Sustainable business practices: recycling posters by @rebekah via Twenty20

Be a Part of the Solution: Making Your Amazon Business Sustainable

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Sustainability. It’s a buzzword that’s been around for awhile now, with the current version of the concept first popping up in 1989’s Brundtland Report (also known as “Our Common Future”).

Since its publication, sustainable business practices are on the rise, with more and more companies joining the environmental movement. Whether it be a few small steps, or a far-reaching, fully developed sustainability plan, business owners are recognizing the need for change.

And with all of the advancements in sustainable technology, there has never been a better time to create sustainability processes and policies for your Amazon business.

So, in honor of Earth Day’s 50th anniversary, let’s dive in.

What is sustainability?

As a society, we’ve been working towards becoming better stewards of the earth for years. Yet, despite our attempts, we still have a long way to go before the damage we’ve caused can be healed. 

And one of the ways we can get closer to our sustainability goals is by understanding exactly what sustainability means. 

According to the Environmental Protection Agency (EPA), sustainability “is based on a simple principle: Everything that we need for our survival and well-being depends, either directly or indirectly, on our natural environment. 

“To pursue sustainability is to create and maintain the conditions under which humans and nature can exist in productive harmony to support present and future generations.”

Simply put, sustainability means that actions are focused on satisfying current needs while making sure future generations will be able to meet their needs as well. (We accomplish those goals by basing our “green” policies on sustainability’s three principles: social impact, environmental impact, and economic impact.)

Examples of sustainable business practices

“I am biodegradable in an open environment, in the same way as a leaf, only quicker.”

Though there are many ways to make your Amazon business sustainable, the following areas tend to be the ones most businesses focus on

  1. Waste reduction: For example, you can reduce your paper needs by using e-billing, or saving documents to your hard-drive, rather than printing them out.
  2. Pollution prevention: This means buying and using energy-efficient devices, like laptops, light bulbs, and printers.
  3. Clean and renewable energy: Though a bit more difficult to achieve, you can move towards renewable energy by installing solar panels, or using wind energy to power your office.
  4. Water conservation: Start by doing a water audit to see how much water your business is actually using, then make changes (like installing low-flow or dual-flush toilets) accordingly.
  5. Green the planet: If you’re travelling for business, offset your carbon footprint using a site like Co2nsensus.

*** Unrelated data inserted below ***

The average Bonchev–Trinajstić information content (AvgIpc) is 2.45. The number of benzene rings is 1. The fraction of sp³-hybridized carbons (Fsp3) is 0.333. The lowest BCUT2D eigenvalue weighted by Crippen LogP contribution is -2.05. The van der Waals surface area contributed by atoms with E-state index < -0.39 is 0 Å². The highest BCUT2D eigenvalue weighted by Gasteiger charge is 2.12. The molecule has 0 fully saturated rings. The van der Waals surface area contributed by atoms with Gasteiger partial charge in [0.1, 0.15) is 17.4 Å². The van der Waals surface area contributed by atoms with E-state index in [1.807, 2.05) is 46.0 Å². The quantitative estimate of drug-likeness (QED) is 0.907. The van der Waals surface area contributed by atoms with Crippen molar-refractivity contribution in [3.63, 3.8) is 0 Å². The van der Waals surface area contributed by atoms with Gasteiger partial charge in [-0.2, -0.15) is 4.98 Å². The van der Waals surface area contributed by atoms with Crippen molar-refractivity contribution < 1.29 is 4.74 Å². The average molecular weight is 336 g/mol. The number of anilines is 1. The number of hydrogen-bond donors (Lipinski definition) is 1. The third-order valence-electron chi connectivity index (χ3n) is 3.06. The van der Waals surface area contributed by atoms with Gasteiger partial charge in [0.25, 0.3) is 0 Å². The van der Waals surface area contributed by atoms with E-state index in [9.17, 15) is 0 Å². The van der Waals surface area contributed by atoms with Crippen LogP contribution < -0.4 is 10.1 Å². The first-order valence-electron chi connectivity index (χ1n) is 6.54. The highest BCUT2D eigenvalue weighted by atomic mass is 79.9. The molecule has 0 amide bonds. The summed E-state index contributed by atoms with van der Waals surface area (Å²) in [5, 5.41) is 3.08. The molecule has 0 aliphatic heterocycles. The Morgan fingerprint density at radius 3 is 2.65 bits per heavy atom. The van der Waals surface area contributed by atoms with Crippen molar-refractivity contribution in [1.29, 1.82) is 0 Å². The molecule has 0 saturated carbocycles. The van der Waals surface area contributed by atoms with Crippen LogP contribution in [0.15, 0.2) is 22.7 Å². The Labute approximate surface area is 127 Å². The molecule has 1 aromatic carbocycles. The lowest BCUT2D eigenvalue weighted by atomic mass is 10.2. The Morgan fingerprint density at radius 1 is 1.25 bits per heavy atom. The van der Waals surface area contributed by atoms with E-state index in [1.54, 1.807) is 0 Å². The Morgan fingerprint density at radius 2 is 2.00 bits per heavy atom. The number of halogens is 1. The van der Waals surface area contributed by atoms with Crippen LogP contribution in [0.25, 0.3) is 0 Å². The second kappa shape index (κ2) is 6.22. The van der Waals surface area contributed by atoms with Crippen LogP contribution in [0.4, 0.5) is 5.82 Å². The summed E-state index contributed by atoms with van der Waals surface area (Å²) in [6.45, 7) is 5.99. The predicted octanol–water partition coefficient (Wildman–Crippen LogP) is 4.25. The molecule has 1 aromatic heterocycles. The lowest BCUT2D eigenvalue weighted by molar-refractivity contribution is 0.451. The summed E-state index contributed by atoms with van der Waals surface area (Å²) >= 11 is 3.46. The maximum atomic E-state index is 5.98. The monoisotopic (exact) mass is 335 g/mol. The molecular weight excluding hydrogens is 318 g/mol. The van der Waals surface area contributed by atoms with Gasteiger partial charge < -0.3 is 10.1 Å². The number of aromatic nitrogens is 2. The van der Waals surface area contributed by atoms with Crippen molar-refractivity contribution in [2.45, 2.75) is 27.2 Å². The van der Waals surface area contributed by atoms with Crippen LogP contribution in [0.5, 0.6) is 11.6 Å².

6. Sustainable products and packaging: If you make electronics, this may mean creating a product that’s more energy efficient. Or, when it comes to packaging, you could use compostable and/or recyclable materials (like the folks at Vivobarefoot).
  7. Look out for the future: You can look out for future generations by involving your employees in the development of your sustainability program, or by explaining to customers how to properly discard your product and/or its packaging when they’re done with it (ie. which pieces are compostable, and/or recyclable.)

 

Why is sustainability important for your Amazon business?

First and foremost, sustainability is important because customers care. More and more buyers are willing to adjust their purchasing habits if it means lowering the impact their purchase has on the environment. 

That means you have the potential to gain new customers (and their dollars) simply by taking steps to make your Amazon business “green.”.

That’s not the only reason to go green, though. Making your Amazon business sustainable will also help when it comes to dealing with unexpected crises, like Covid-19.

How? Well, because sustainability practices are generally three-pronged (ie. focused on people, planet, and profits), it’s easier for eco-friendly business owners to adapt and deal with unforeseen issues as they come up (which they inevitably will).

It’s that three-pronged approach that gives sustainable companies the ability to be proactive, rather than reactive, like businesses that are focused solely on their bottom line.

And while many third-party (3P) Amazon sellers begin by working alone, as their businesses grow 3P sellers often end up hiring people to help with their increasing workload. Being green can help with that.

Sustainability acts like a magnet, attracting qualified candidates looking to work for an ethically-advanced company (green organizations also tend to retain the talent they hire). In fact, LinkedIn conducted a survey in which 74% of respondents said they “want a job where their work matters”. 

Finally, though there are upfront costs associated with practicing sustainability, ultimately it will save your Amazon business money. 

Financial pros and cons of sustainable development  

“Done right, sustainability doesn’t cost. It pays.”  And Ray Anderson, founder and CEO of Interface, should know. He was dubbed the “greenest CEO in America” before his death in 2011, and doubled Interface’s profits with his Mission Zero plan. 

Financial pros

The biggest financial benefit of sustainability are the lower costs your Amazon business will incur. Depending on the policies you implement, these cost-savings could come from lower utility bills (both electricity and water), reduced waste management expenses, and running a paperless company. 

Another financial pro of sustainability is the access you’ll get to grants and tax credits reserved for eco-conscious organizations. These programs and tax breaks could help offset the cost of purchasing energy-efficient equipment and/or renewable energy sources like solar panels.

Furthermore, companies practicing sustainability usually see a boost in revenue. And considering that 66% of buyers are willing to pay more for products made by brands committed to being environmental stewards, an increase in profits is unsurprising.